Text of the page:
Debt is something that provokes very different feelings in different people. For some, it is a burden - an obligation that needs servicing and an obstacle to many other things. For others it is a wonderful tool that can be used to build wealth or achieve an objective sooner than if debt were not available. For many it is a bit of both.
Most of us will face at least two important questions about debt in our lifetimes (often on several occasions):
1.should I use debt to acquire something or to do something?
2.if I have surplus cash available, should I use that surplus cash to repay debt or to invest?
Evaluating these questions is not always a straight forward exercise. It goes beyond simply pulling out a calculator and punching in some numbers. The key factors to take into account in reaching a decision are:
1.what are the range of expected financial outcomes from my decision?
2.what assumptions did I make in predicting the range of expected outcomes?
3.what are the risks to those assumptions?
4.what is my risk tolerance - how will I react if things do not go according to plan?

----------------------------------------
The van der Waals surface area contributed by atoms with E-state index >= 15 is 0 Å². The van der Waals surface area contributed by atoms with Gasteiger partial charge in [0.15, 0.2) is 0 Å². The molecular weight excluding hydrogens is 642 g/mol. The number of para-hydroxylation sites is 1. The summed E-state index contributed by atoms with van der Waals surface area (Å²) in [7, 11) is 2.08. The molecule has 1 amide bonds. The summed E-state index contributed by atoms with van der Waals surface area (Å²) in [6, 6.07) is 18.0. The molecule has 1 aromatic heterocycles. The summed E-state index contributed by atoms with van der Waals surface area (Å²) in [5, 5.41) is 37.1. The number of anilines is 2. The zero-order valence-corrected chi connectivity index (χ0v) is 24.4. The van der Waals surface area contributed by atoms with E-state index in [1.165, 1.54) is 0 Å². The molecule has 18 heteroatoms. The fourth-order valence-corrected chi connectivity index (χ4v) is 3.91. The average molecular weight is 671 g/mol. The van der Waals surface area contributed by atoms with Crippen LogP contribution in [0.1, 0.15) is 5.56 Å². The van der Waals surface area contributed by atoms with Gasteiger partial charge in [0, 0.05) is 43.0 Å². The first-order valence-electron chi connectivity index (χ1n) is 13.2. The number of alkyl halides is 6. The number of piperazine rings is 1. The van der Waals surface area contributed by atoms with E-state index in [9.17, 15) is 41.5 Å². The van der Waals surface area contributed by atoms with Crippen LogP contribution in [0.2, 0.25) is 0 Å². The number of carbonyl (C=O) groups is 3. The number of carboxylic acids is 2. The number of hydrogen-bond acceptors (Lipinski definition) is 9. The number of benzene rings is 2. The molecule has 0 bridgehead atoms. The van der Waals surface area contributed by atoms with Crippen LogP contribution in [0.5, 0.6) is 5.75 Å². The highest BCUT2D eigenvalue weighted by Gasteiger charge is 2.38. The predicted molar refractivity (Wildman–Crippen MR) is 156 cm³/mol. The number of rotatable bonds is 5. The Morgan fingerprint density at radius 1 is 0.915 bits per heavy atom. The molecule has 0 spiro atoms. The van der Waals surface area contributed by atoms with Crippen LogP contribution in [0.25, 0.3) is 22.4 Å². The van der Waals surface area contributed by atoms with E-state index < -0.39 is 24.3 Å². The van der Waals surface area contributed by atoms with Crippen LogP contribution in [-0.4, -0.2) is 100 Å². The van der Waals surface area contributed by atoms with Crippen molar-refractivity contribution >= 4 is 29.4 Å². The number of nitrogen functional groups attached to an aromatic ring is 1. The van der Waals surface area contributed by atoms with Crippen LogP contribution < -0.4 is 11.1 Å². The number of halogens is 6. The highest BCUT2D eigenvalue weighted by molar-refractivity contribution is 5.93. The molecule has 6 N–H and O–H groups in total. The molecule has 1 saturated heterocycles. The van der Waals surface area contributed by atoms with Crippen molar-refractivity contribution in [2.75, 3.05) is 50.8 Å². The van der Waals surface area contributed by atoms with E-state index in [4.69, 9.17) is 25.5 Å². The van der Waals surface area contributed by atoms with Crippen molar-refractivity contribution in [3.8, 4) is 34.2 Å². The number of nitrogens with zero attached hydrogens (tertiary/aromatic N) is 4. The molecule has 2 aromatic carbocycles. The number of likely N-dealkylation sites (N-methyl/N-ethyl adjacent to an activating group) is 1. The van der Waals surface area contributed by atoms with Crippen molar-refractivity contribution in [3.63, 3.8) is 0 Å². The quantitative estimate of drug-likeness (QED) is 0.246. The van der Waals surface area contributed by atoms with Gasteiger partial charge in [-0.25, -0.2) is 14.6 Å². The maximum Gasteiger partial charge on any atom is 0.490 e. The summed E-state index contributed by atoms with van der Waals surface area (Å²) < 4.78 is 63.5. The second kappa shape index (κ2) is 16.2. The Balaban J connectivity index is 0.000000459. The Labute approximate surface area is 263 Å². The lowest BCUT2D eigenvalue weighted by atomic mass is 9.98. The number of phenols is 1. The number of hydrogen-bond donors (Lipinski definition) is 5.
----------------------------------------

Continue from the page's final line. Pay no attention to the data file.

Only one of these four factors involves a mechanical calculation. That is the easy part.
Two involve assumptions. Assumptions by their nature are not certain facts. They are either guesses about unknown present or past facts or predictions about an uncertain future. No one (least of all me) can predict the future with any degree of certainty. Also, I know that my predictions will be subject to bias as a result of my past experiences, near term external influences and other factors that I may not even recognise.
The last factor also involves looking into the future and thinking about how I will deal with the situation if things go wrong - both financially and emotionally. Put differently, what is my risk tolerance?
In conclusion, decisions on whether to take on or repay debt are not matters of simple calculation and, very often, non-financial matters can have a significant, if not decisive, influence on the decision making progress.